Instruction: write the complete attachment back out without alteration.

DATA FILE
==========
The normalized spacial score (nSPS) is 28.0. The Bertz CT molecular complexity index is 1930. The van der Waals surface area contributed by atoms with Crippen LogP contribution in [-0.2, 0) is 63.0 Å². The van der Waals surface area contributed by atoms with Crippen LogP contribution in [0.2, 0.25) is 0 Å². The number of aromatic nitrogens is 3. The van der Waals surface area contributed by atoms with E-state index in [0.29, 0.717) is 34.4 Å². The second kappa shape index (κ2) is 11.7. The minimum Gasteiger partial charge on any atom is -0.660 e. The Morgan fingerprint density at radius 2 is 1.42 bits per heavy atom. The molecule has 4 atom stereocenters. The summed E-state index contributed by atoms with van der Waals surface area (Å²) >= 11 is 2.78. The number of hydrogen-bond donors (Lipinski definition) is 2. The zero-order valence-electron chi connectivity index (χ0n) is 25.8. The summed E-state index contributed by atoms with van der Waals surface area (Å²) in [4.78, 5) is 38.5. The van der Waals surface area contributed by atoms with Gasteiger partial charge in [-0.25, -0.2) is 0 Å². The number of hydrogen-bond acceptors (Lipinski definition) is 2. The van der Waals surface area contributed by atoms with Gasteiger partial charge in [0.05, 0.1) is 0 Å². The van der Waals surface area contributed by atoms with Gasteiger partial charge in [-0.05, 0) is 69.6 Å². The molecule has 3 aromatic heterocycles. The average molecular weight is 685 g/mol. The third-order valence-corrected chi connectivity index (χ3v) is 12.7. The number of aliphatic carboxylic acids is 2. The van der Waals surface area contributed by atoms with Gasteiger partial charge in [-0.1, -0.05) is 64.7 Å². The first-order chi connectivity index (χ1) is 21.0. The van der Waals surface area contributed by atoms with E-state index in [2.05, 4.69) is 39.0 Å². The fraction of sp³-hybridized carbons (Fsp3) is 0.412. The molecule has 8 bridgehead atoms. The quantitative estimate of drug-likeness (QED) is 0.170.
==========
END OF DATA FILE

The normalized spacial score (nSPS) is 28.0. The Bertz CT molecular complexity index is 1930. The van der Waals surface area contributed by atoms with Crippen LogP contribution in [-0.2, 0) is 63.0 Å². The van der Waals surface area contributed by atoms with Crippen LogP contribution in [0.2, 0.25) is 0 Å². The number of aromatic nitrogens is 3. The van der Waals surface area contributed by atoms with E-state index in [0.29, 0.717) is 34.4 Å². The second kappa shape index (κ2) is 11.7. The minimum Gasteiger partial charge on any atom is -0.660 e. The Morgan fingerprint density at radius 2 is 1.42 bits per heavy atom. The molecule has 4 atom stereocenters. The summed E-state index contributed by atoms with van der Waals surface area (Å²) >= 11 is 2.78. The number of hydrogen-bond donors (Lipinski definition) is 2. The zero-order valence-electron chi connectivity index (χ0n) is 25.8. The summed E-state index contributed by atoms with van der Waals surface area (Å²) in [4.78, 5) is 38.5. The van der Waals surface area contributed by atoms with Gasteiger partial charge in [-0.25, -0.2) is 0 Å². The number of hydrogen-bond acceptors (Lipinski definition) is 2. The van der Waals surface area contributed by atoms with Gasteiger partial charge in [0.05, 0.1) is 0 Å². The van der Waals surface area contributed by atoms with Gasteiger partial charge in [-0.05, 0) is 69.6 Å². The molecule has 3 aromatic heterocycles. The average molecular weight is 685 g/mol. The third-order valence-corrected chi connectivity index (χ3v) is 12.7. The number of aliphatic carboxylic acids is 2. The van der Waals surface area contributed by atoms with Gasteiger partial charge in [-0.1, -0.05) is 64.7 Å². The first-order chi connectivity index (χ1) is 21.0. The van der Waals surface area contributed by atoms with E-state index in [2.05, 4.69) is 39.0 Å². The fraction of sp³-hybridized carbons (Fsp3) is 0.412. The molecule has 8 bridgehead atoms. The quantitative estimate of drug-likeness (QED) is 0.170.